Heat stress can develop quickly in pets and livestock, and can be lifethreatening. Heat stress occurs when an animal’s body is unable to cool itself enough to maintain a healthy temperature.
Heat stress can rapidly progress to heat stroke, which is a severe, lifethreatening condition where an animal’s core body temperature reaches 41 degrees Celsius or higher.
While all animals are susceptible, heat stress often occurs in dogs – particularly dogs that are overweight or dogs from brachycephalic (shortnosed) breeds, such as Pugs, all types of Bulldogs and Boxers. Small pocket pets – like rabbits, guinea pigs and birds – and young animals like puppies and kittens are also especially susceptible.
Dogs don’t have the same ability to sweat like humans and rely primarily on panting to regulate their body temperature. In summer, animals need permanent access to multiple areas containing both water and shade.
The danger of cars
Never leave any animal locked inside a car – in summer or winter. In summer, the temperature inside a vehicle can rapidly rise to dangerous levels within minutes. This is true even if the car is parked in the shade with the windows down.
Signs of heat stress
Heat stress signs in dogs include vocalisation, panting excessively, bright red gums, and can progress to vomiting, uncoordinated walking, seizures, collapse and unconsciousness, which may result in death. Be aware that cats show
very similar signs of heat stress signs, although it can be harder to identify heat stress in cats.
If you suspect your pet is suffering from heat stress, you should immediately call you veterinarian for urgent medical advice.
Tips to keep your pets cool
Here are some tips to help keep your companion pet cool in summer and avoid any heat-related issues:
- During hot weather plan your car trips – can the car be kept cool? Can you travel outside the heat of the day? Have you packed enough water for your animals, and can you make frequent rest stops to check on their welfare?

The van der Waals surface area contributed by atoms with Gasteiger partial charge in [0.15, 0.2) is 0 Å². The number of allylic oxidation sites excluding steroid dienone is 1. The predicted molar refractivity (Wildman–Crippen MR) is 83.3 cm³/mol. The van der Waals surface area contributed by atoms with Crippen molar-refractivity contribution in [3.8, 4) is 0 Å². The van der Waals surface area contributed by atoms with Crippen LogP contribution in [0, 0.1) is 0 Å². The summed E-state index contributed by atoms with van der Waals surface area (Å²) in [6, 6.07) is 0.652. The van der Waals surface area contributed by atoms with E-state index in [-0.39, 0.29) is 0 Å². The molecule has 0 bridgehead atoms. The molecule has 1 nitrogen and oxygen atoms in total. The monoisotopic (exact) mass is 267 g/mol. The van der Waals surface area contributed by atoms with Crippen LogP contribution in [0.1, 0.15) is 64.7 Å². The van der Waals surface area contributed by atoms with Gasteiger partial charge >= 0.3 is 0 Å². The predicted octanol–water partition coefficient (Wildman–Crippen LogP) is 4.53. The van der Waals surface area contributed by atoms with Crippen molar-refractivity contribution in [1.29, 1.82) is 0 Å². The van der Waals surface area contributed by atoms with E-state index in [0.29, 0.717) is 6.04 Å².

- Ensure you walk dogs in the early morning or late evening when it’s cooler – this is crucial for any of the short-nosed breeds listed above. Doing this will ensure that any asphalt/concrete won’t be as hot under their paws, too.
- At home, allow access to additional shaded, cool areas.
- Make sure there are multiple bowls of fresh water available, in case one is knocked over or soiled.
- If possible, allow your outdoor animals to come inside the house to share the air conditioning or fan.
- Once inside the house, allow them to lie on cool surfaces such as bathroom tiles.
- Supervise your pet playing in paddling pools filled with water.
- Spray your pet bird with a mist pump spray bottle or install a birdbath. Supervise them and make sure the water is not too deep. If possible, move any birdcages to a cool part of the house.
- Move any rabbit or guinea pig huts to an area of grass which will be in the shade for the day. Bring your pets inside into the air-conditioning or fan in a carrier if possible.
- Freeze plastic bottles half bottles full of ice, fill the remainder with water and place in your rabbit or guinea pigs shaded enclosure. This will allow your pocket pets to cool by lying on, or next to, the cool ice bottles.
Heat stress is best avoided, and by following the tips above and keeping activity to a minimal on hot days you can help protect your pets. However, if you think your pet is suffering from heatstroke, please call us or the local veterinary hospital where you are holidaying immediately.